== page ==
# Large prime divisors in small intervals

For my thesis I would like to find integers (lying in a certain moduloclass) in small intervals which have large prime divisors. And for some reason I decided that I want all bounds appearing in my thesis to be explicit, so I am looking for something like the following result:

Given a moduloclass $a \pmod{m}$ and an integer $x \ge c_0$ (where $c_0 = c_0(m)$ may depend on $m$, but is bounded above by some explicit function of $m$), there exists an integer $n \equiv a \pmod{m}$ in the interval $[x, x + x^{c_1}]$ having a prime divisor larger than $n^{c_2}$.

Now, I don't really care about the constants $c_1$ and $c_2$, as long as $c_2 > c_1$.

The theorem in this paper by Ramachandra is more or less what I need, except for the restriction on the moduloclass and the fact that it's not explicit. On the other hand, theorem 1 in this paper by Laishram and Shorey gives the above with $n^{c_2}$ replaced by $\frac{2}{m}x^{c_1}$ for $m \ge 3$, $x \ge 19$.

Does anyone have a reference (or proof) for me?

EDIT: I have now asked this question here as well.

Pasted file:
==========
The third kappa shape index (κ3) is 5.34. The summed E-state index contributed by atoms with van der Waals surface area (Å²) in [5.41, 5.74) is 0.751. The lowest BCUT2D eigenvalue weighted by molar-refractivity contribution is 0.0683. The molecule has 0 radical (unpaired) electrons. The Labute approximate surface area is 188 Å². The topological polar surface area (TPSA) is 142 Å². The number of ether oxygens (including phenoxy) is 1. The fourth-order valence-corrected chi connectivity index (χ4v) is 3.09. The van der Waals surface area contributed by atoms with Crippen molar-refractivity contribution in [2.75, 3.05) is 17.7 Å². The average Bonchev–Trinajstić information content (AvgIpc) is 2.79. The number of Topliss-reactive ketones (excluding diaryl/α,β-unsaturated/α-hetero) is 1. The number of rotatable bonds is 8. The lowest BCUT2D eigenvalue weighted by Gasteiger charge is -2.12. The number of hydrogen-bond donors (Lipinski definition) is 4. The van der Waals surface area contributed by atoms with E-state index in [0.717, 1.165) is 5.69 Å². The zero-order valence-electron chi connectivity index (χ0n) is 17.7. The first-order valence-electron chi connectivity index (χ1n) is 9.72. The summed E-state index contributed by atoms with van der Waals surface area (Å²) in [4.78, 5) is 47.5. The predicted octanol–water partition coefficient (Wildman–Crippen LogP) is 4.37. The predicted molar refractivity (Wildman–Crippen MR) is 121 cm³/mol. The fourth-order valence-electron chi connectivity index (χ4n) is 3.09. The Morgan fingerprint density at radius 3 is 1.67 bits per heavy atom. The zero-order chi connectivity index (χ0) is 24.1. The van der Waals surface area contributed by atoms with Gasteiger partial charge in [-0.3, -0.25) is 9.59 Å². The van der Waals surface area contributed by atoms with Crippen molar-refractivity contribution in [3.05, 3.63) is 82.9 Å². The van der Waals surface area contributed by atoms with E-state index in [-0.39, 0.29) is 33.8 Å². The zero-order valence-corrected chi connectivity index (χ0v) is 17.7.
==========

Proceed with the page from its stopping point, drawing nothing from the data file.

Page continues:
## 1 Answer

I think both the function $f$ and the integer $x$ should have restrictions in order not have counterexamples such as the following.

Let $f$ be positive continuously decreasing towards $0$ and choose $m$ such that $f(m)\lt 1$ (there are infinitely many possible choices); then, according to your post, $x = 1$ is valid to choose and for all $c_1$ one has $[x,x+x^{c_1}]=[1,2]$. Hence the only possibilities for $n$ would be $1$ and $2$.

Am I wrong? I just want to help you.

• I just want some function $f$ to exist. Like you say, it doesn't hold for every function. Sorry for the confusion. – Woett Oct 31 '16 at 13:04
• Why not to say explicitely you don't know the function $f$ at the beginning? It seems that $f$ is given in your post. Regards. (I will delette my answer). – Piquito Oct 31 '16 at 13:16